We will ban you from further reporting and denounce you in public!

No, seriously, we will. If you cannot abide by this "No Two Hats" rule, click here.

Journalistic Ethics

  • Don't lie.
  • Don't fabricate information.
  • Don't "cook" quotes.
  • Don't plagiarize from other writers.
  • Ethical journalists and writers strive for fairness and accuracy.
  • When possible, “double source”: i.e. confirm what someone tells you through another source.
  • Never assume that the collection of facts and assumptions, and the point of view that you have arrived at, is the “truth.”
  • Never assume that you know everything there is to know about a story. Don’t hesitate to quote from sources that conflict with your viewpoint if they offer a valid point of view or provide context.
  • Don’t make fun of people in a personally malicious or vicious way, it makes you look cheap and the person being attacked look like the underdog. It’s also just wrong. Satire and humor are fine--character assassination is foul.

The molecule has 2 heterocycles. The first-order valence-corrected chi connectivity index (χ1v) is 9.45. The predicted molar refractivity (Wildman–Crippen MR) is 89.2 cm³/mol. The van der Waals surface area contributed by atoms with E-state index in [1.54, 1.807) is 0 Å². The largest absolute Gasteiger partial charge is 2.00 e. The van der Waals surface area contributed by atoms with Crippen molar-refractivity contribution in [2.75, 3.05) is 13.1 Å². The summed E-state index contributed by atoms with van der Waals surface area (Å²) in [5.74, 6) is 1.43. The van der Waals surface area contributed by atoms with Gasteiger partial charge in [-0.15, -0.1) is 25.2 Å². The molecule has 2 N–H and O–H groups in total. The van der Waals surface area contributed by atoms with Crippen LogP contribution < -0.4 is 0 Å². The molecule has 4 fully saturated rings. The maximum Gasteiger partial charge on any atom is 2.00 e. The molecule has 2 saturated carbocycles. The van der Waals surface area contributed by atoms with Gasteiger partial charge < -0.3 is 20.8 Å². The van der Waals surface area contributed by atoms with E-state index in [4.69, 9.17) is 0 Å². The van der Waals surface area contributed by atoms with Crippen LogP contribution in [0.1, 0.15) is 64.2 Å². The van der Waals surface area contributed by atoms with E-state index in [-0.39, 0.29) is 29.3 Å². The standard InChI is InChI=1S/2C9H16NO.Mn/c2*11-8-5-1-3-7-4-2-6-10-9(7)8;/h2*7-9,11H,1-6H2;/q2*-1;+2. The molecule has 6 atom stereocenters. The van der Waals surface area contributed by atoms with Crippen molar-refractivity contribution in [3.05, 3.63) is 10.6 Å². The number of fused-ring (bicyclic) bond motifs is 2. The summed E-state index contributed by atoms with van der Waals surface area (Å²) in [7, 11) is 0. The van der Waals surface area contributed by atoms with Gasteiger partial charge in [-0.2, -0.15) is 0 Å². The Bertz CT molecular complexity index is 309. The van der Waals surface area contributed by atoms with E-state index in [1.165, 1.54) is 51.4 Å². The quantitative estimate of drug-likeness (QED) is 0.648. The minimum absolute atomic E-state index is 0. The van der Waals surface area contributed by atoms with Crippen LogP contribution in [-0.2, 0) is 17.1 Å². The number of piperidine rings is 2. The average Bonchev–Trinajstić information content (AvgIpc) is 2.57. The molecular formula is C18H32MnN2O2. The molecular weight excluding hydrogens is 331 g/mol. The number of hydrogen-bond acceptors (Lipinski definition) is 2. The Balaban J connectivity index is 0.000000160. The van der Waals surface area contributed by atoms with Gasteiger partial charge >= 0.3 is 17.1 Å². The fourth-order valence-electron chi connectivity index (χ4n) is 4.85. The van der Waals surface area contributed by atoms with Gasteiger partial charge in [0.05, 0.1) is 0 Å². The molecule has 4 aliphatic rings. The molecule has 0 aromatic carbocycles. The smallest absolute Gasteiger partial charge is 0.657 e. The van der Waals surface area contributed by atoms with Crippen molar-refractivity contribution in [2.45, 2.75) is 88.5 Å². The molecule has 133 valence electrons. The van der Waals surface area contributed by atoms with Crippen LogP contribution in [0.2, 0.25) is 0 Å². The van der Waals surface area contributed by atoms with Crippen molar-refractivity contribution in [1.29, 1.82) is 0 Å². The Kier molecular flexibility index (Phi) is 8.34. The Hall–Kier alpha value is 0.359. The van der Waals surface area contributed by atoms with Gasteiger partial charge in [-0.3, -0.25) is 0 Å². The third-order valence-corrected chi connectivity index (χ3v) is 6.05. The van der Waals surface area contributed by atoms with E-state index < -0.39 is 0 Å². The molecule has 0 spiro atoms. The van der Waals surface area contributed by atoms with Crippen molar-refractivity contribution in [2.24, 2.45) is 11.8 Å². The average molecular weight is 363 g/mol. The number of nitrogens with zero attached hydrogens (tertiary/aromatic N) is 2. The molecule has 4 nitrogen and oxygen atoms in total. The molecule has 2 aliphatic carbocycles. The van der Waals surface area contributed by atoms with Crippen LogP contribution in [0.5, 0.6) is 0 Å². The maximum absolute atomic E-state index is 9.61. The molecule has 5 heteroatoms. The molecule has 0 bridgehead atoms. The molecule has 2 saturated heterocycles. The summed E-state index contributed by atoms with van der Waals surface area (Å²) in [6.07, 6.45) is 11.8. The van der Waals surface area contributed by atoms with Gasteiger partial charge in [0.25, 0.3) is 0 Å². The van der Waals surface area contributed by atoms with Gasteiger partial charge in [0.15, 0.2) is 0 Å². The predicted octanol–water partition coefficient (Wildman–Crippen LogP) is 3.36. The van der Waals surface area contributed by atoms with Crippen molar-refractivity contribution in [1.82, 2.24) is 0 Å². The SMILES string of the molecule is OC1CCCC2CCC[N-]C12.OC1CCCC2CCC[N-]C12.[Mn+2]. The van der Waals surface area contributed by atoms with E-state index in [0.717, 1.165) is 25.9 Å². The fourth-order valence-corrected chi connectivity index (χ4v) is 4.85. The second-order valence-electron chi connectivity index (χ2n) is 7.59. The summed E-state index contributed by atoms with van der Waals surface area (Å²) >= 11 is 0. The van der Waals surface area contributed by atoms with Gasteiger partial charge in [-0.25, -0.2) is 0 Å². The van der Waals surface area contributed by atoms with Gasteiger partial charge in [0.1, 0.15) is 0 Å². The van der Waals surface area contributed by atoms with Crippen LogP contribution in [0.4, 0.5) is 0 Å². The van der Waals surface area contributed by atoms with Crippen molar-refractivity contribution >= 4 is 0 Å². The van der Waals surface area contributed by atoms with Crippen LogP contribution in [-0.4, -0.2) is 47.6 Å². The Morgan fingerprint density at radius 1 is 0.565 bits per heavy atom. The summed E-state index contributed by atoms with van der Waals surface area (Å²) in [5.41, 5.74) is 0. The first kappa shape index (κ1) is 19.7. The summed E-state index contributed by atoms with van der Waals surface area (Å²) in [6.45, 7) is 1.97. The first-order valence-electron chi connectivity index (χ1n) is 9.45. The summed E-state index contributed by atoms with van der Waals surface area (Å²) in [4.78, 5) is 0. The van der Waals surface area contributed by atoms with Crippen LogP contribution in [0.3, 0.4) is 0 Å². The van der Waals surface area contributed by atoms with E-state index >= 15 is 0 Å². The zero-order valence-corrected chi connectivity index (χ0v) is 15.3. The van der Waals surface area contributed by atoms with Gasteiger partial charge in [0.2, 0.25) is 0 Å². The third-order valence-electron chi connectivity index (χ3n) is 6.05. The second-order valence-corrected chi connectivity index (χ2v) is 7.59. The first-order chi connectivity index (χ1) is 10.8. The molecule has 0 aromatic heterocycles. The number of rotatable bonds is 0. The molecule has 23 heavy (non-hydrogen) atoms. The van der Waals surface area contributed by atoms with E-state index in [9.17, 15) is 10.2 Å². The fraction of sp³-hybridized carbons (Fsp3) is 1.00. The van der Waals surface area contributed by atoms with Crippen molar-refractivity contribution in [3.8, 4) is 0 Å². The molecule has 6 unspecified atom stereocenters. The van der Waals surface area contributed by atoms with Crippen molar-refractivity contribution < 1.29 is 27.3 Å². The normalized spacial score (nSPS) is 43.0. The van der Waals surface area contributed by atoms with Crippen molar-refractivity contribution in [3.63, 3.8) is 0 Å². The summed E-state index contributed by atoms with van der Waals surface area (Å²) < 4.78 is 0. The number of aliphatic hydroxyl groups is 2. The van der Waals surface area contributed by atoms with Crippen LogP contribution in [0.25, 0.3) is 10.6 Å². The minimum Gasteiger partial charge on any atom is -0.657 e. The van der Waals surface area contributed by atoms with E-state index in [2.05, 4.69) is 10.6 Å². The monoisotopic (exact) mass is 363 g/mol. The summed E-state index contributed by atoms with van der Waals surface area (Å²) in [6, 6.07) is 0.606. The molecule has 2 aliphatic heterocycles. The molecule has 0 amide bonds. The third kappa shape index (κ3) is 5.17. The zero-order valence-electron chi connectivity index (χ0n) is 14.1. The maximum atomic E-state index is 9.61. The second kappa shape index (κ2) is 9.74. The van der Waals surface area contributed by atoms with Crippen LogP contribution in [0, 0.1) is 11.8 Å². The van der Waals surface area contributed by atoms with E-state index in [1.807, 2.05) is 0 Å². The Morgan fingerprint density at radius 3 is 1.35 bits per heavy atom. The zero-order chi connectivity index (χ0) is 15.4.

• If you make a mistake, apologize profusely and put a correction in print or on the air as soon as possible.

The Learning Curve

Basics of Responsible Journalism

Tools of the Craft

Covering the Political Right

Civil Liberties & Repression

Progressive Strategies and Tactics

About this Training Resource

Many of the journalism training pages here are adapted from a course, "Strategic Research, Analysis and Reporting," developed by Chip Berlet, Holly Sklar, and Abby Scher for the Z Media Institute hosted by Z Magazine in Woods Hole Massachusetts.

  • Chip Berlet is the senior analyst at Political Research Associates.
  • Holly Sklar is an author and oped columnist.
  • Abby Scher is a sociologist and journalist.

They will happily bore you with more detailed biographical information.

In addition, many useful suggestions and ideas have been incorporated from Adele Stan of AlterNet and Esther Kaplan of The Investigative Fund at The Nation Institute.

Please do not copy or distribute material from the Z Media Institute
without permission from one of the authors.
All Z Media Institute material © 1997-2010 Chip Berlet, Holly Sklar, & Abby Scher

Democracy is a process, not a specific set of institutions

Democracy is a process that assumes
the majority of people,
over time,
given enough accurate information,
and the ability to participate
in a free and open public debate,
reach the right decisions to
preserve liberty,
extend equality, and
defend democracy.